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PSC Defers Item on Phone Company Financial Viability

Aug. 23, 2004 – The Public Services Commission has postponed discussion on a docket addressing the financial viability of Innovative Telephone — formerly Vitelco, the V.I. Telephone Corp. — that has been scheduled for its Wednesday hearing.
In the meeting agenda faxed to the news media on Aug. 13, one item listed was "a staff report on Vitelco's financial viability and staff recommendation for restraint on further disbursement of proceeds of preferred stock issuance pending investigation."
The report would have addressed a lawsuit filed against Innovative Communication Corp., parent company of Innovative Telephone, by its principal lender, the Rural Telephone Finance Cooperative.
RTFC, which sued ICC on June 1 and amended its complaint in late July, alleged, among other things, that the telephone company had violated a 2001 loan agreement when it sold more than $81 million worth of preferred stock earlier this year, then failed to forward that money to RTFC in connection with more than $500 million in loans made by the cooperative to ICC.
Innovative responded to the suit arguing that a 1989 settlement agreement among ICC's predecessor (Atlantic Tele-Network, now a separate and unrelated company), Vitelco and the Public Services Commission provided for Vitelco to have access to financial markets, and thus the floating of the preferred stock was appropriate and that the money need not be turned over to RTFC. (See "ICC Responds to Amended Lawsuit Filed by Lender".)
PSC legal counsel Boyd Sprehn said on Monday that the commission will take the matter up at a Sept. 10 hearing. "It was an issue of time" that resulted in its being removed from Wednesday's agenda, he said.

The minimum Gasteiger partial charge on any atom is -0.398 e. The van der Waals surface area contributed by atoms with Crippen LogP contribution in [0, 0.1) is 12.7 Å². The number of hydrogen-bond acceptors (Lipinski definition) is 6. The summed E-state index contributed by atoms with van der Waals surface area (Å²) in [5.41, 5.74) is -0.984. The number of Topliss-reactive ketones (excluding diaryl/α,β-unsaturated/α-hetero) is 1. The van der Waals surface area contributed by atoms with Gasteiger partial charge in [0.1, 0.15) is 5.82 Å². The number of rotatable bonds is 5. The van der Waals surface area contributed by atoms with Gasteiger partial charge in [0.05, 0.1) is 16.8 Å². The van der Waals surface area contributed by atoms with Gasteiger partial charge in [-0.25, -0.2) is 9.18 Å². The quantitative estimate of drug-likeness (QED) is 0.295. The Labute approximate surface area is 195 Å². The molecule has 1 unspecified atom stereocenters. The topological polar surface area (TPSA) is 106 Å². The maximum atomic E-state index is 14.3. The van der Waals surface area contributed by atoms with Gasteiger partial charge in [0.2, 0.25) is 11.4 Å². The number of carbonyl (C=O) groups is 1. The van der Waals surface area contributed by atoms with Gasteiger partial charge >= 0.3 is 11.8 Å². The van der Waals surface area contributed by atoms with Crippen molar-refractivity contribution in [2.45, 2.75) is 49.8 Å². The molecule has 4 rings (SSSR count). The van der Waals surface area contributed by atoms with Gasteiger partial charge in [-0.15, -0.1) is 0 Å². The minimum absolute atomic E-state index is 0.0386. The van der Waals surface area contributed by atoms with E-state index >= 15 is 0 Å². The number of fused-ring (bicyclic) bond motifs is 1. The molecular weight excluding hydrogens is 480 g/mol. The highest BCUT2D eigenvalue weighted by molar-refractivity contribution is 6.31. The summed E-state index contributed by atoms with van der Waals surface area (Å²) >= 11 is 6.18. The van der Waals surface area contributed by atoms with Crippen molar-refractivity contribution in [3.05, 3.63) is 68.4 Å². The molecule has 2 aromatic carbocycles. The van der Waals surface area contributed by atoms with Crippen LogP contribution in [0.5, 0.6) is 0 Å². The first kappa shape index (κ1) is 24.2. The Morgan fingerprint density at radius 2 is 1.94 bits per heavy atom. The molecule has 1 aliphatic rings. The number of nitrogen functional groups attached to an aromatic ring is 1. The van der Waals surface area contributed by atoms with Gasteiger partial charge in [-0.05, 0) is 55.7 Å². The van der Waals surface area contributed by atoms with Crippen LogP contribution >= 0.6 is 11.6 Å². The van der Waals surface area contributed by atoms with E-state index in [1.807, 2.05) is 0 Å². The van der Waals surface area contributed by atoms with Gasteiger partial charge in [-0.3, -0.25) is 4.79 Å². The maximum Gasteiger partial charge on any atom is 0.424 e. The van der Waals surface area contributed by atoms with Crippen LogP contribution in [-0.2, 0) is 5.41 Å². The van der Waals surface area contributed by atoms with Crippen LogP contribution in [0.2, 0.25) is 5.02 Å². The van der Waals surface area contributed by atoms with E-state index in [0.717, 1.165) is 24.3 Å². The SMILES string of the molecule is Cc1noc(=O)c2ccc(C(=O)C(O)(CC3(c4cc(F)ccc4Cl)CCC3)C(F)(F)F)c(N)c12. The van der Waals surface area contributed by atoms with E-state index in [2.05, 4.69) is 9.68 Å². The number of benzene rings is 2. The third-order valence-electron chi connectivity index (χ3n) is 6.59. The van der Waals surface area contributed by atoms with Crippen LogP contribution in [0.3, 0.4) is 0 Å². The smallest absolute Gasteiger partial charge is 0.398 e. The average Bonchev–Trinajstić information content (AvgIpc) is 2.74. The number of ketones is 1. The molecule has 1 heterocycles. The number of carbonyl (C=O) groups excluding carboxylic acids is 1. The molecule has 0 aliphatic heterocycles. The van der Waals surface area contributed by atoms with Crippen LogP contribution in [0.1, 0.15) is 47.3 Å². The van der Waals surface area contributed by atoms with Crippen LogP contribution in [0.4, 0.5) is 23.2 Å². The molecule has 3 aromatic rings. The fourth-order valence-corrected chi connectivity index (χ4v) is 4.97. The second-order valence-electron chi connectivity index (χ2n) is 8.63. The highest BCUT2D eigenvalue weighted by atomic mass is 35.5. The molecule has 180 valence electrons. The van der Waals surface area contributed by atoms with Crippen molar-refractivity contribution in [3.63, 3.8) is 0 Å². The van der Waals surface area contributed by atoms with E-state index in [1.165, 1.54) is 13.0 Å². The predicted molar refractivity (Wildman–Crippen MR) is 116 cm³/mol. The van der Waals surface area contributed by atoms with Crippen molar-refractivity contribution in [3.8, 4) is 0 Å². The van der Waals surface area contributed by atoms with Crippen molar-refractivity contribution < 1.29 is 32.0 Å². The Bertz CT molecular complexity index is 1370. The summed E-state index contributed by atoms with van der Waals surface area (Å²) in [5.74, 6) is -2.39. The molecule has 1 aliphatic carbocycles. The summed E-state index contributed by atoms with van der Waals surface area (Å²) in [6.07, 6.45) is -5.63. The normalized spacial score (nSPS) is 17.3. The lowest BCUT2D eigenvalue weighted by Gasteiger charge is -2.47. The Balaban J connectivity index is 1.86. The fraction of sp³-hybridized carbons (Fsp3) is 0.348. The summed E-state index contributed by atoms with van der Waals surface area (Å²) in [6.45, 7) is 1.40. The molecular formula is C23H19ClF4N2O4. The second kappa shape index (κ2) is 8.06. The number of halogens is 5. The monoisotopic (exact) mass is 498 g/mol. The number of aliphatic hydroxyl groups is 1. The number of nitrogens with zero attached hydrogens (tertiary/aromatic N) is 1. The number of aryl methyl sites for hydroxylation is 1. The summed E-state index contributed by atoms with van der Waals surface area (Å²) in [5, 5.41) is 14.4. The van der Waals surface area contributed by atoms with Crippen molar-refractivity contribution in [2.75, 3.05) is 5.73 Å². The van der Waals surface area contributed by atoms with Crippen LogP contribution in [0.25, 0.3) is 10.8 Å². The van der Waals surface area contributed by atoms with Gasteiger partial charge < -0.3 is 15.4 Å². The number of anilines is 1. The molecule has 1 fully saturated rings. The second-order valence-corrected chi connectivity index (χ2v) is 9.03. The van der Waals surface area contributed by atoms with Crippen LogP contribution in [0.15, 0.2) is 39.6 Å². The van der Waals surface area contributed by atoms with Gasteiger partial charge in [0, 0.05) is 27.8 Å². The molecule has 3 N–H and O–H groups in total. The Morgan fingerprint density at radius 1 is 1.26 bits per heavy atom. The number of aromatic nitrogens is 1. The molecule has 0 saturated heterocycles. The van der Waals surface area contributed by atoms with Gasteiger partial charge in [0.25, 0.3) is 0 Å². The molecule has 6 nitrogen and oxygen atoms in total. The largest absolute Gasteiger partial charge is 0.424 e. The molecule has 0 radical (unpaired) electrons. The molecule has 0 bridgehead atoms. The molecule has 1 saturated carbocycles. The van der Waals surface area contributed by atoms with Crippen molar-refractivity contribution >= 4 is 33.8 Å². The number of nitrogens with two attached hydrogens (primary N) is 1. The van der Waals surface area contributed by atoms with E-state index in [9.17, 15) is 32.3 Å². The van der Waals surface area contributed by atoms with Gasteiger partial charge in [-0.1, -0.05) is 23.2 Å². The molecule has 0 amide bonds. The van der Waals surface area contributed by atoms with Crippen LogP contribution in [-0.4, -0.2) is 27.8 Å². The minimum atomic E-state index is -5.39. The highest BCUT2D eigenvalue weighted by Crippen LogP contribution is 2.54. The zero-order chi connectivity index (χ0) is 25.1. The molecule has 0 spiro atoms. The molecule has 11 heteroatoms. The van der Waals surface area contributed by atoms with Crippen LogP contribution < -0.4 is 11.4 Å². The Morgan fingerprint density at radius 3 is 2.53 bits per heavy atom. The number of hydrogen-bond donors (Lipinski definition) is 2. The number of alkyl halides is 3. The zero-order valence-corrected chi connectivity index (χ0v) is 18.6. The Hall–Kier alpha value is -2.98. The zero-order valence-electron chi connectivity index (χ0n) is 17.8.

Valencio Jackson, PSC chair, said that both Innovative and RTFC asked that discussion of the issue be postponed until they could sit down and discuss the matter.
Wednesday's agenda still calls for the commission to address Innovative Telephone's performance standards, its Universal Service Fund certification, its re-application for Economic Development Commission benefits and the demand for DS3 service.
The PSC recently conducted a survey to assess the need for the high-speed DS3 telephone lines in the territory.
Choice Communications, a local Internet service provider, tried for about two years to get the Public Services Commission to order Innovative, the only company owning the broadband lines in the territory, to lease DS-3 lines to it — at regular retail rates. The PSC declined to do so at a hearing in May, stating a lack of demonstrated public demand.
After receiving several calls from residents about the matter, the PSC decided to conduct the survey.
Sandra Setorie, PSC assistant executive director, said the commission received a few responses from the public and is still reviewing them. She would not specify the number received but said the survey results would be presented at Wednesday's hearing.
The commission also is scheduled to take testimony from Water and Power Authority officials on the utility's levelized energy adjustment fuel surcharge, street lighting, and the authority's long-term plan for generating capacity, fuel diversity and system reliability.
Also on the agenda is discussion with Waste Management Authority officials on anticipated revenue requirements.
Wednesday's hearing is to begin at 9 a.m. in the conference room of the PSC offices in Barbel Plaza on St. Thomas.

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